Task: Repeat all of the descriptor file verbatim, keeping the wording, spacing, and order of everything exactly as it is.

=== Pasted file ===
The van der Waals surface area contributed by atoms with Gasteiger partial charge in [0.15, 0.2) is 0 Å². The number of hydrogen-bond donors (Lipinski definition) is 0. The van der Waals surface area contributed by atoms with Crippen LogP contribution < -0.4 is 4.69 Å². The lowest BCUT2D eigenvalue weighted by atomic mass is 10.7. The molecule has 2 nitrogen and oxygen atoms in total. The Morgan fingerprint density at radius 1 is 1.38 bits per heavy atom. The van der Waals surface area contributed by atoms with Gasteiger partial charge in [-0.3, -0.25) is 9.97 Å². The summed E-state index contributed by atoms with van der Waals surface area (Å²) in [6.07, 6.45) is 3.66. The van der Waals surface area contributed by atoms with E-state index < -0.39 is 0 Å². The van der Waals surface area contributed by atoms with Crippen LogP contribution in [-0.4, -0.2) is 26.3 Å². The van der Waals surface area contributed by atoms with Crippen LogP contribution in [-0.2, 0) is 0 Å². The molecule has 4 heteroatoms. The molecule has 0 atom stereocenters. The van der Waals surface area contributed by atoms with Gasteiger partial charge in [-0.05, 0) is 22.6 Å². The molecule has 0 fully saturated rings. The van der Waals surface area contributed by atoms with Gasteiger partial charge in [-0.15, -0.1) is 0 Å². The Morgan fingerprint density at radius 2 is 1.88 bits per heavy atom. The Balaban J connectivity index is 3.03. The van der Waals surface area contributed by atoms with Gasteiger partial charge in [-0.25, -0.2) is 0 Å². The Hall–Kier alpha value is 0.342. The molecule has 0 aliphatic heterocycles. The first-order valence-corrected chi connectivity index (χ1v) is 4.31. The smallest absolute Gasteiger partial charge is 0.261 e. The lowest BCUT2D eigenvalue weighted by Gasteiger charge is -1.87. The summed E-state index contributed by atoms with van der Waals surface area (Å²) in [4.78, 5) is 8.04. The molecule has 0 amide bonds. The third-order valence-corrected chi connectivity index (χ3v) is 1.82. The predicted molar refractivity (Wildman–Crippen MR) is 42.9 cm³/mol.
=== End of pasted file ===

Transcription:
The van der Waals surface area contributed by atoms with Gasteiger partial charge in [0.15, 0.2) is 0 Å². The number of hydrogen-bond donors (Lipinski definition) is 0. The van der Waals surface area contributed by atoms with Crippen LogP contribution < -0.4 is 4.69 Å². The lowest BCUT2D eigenvalue weighted by atomic mass is 10.7. The molecule has 2 nitrogen and oxygen atoms in total. The Morgan fingerprint density at radius 1 is 1.38 bits per heavy atom. The van der Waals surface area contributed by atoms with Gasteiger partial charge in [-0.3, -0.25) is 9.97 Å². The summed E-state index contributed by atoms with van der Waals surface area (Å²) in [6.07, 6.45) is 3.66. The van der Waals surface area contributed by atoms with E-state index < -0.39 is 0 Å². The van der Waals surface area contributed by atoms with Crippen LogP contribution in [-0.4, -0.2) is 26.3 Å². The van der Waals surface area contributed by atoms with Crippen LogP contribution in [-0.2, 0) is 0 Å². The molecule has 4 heteroatoms. The molecule has 0 atom stereocenters. The van der Waals surface area contributed by atoms with Gasteiger partial charge in [-0.05, 0) is 22.6 Å². The molecule has 0 fully saturated rings. The van der Waals surface area contributed by atoms with Gasteiger partial charge in [-0.15, -0.1) is 0 Å². The Morgan fingerprint density at radius 2 is 1.88 bits per heavy atom. The Balaban J connectivity index is 3.03. The van der Waals surface area contributed by atoms with Gasteiger partial charge in [-0.25, -0.2) is 0 Å². The Hall–Kier alpha value is 0.342. The molecule has 0 aliphatic heterocycles. The first-order valence-corrected chi connectivity index (χ1v) is 4.31. The smallest absolute Gasteiger partial charge is 0.261 e. The lowest BCUT2D eigenvalue weighted by Gasteiger charge is -1.87. The summed E-state index contributed by atoms with van der Waals surface area (Å²) in [4.78, 5) is 8.04. The molecule has 0 amide bonds. The third-order valence-corrected chi connectivity index (χ3v) is 1.82. The predicted molar refractivity (Wildman–Crippen MR) is 42.9 cm³/mol.